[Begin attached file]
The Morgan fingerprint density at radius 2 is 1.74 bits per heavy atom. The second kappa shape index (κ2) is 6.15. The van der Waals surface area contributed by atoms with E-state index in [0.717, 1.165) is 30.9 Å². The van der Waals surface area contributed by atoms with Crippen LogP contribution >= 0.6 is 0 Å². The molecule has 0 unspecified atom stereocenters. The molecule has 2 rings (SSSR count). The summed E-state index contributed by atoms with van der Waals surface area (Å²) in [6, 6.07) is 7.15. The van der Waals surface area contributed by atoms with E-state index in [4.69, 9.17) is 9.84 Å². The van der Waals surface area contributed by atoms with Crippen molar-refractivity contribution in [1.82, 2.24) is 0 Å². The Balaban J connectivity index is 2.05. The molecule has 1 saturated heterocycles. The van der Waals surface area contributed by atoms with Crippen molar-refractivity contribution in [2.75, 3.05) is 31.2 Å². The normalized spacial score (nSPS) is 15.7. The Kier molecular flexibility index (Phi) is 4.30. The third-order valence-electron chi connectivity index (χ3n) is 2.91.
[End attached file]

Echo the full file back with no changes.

The Morgan fingerprint density at radius 2 is 1.74 bits per heavy atom. The second kappa shape index (κ2) is 6.15. The van der Waals surface area contributed by atoms with E-state index in [0.717, 1.165) is 30.9 Å². The van der Waals surface area contributed by atoms with Crippen LogP contribution >= 0.6 is 0 Å². The molecule has 0 unspecified atom stereocenters. The molecule has 2 rings (SSSR count). The summed E-state index contributed by atoms with van der Waals surface area (Å²) in [6, 6.07) is 7.15. The van der Waals surface area contributed by atoms with E-state index in [4.69, 9.17) is 9.84 Å². The van der Waals surface area contributed by atoms with Crippen molar-refractivity contribution in [1.82, 2.24) is 0 Å². The Balaban J connectivity index is 2.05. The molecule has 1 saturated heterocycles. The van der Waals surface area contributed by atoms with Crippen molar-refractivity contribution in [2.75, 3.05) is 31.2 Å². The normalized spacial score (nSPS) is 15.7. The Kier molecular flexibility index (Phi) is 4.30. The third-order valence-electron chi connectivity index (χ3n) is 2.91.